Ok, Vanessa, I'm home now and will try to give you an idea of what you're getting into, and what the management might be looking for.
I should first say that each state has its own set of rules and regs for the different types of elder care facilities, so what's apropos in my state may be different where you live. But basically, the job sounds much like mine, which is Director of Health Services in an assisted living community. (The equivalent in LTC would be DNS/DON.) Your LTC and clinic experience will be helpful, especially if you've gained good assessment skills and know your way around an MDS or a care plan.
Generally, you won't be doing a lot of direct care. As the title implies, you are the director
of care, responsible for oversight of the health services provided to residents. You may work the occasional med cart or give a B12 here and there, but overall the job is administrative. You'll do a lot of service planning, communicating with the residents' physicians and home health agencies, auditing, and training/evaluating staff. And if you have residents with nursing needs, there will undoubtedly be some delegation......usually in the area of diabetic care, catheter maintenance and so on.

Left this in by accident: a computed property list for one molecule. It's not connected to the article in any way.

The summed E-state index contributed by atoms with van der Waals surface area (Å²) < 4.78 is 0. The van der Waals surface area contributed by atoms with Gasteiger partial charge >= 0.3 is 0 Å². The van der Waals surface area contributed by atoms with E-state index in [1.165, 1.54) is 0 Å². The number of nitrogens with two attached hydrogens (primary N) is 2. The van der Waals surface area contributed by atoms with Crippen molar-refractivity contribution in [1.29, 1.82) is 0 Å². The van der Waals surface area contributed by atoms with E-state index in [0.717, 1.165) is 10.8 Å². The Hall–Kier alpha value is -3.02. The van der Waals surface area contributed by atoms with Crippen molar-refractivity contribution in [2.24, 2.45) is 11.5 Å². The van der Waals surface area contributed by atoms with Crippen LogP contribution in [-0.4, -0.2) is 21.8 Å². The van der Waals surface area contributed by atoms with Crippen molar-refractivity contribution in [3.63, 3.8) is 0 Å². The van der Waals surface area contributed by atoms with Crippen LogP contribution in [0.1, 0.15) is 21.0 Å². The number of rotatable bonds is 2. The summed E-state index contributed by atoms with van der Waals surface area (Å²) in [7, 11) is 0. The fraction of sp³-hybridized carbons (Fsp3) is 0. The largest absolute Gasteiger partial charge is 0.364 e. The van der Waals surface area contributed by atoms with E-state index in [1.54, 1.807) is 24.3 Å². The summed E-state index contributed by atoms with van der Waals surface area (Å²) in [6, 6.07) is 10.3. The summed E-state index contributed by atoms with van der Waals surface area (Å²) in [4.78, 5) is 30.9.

What do companies look for when hiring for this position? Obviously, they want someone who can motivate and lead staff, so if you have ever written training materials or done presentations, you might bring copies of those with you to the interview. They also want a nurse who is very
comfortable being autonomous; who can think on her feet, and who has a love of root-cause analysis (I do a lot of CSI-type sleuthing in investigating resident falls and other incidents; strangely enough, it's one of my favorite parts of the job
). It helps to be somewhat of an extrovert, too, because every manager is a "salesperson" in the world of elder care, and you will probably be expected to give tours and answer questions for prospective residents at least once in a while. Some companies even require department heads to take turns as "manager of the day" which can mean anything from answering the phone to serving lunch in the dining room with a napkin over your arm (although that was where I personally drew the line at one facility, however---I didn't go to nursing school to play maitre' d').
Hope this is helpful to you. For all the challenges, this can be a GREAT job that can take you places you never dreamed of. Wishing you luck!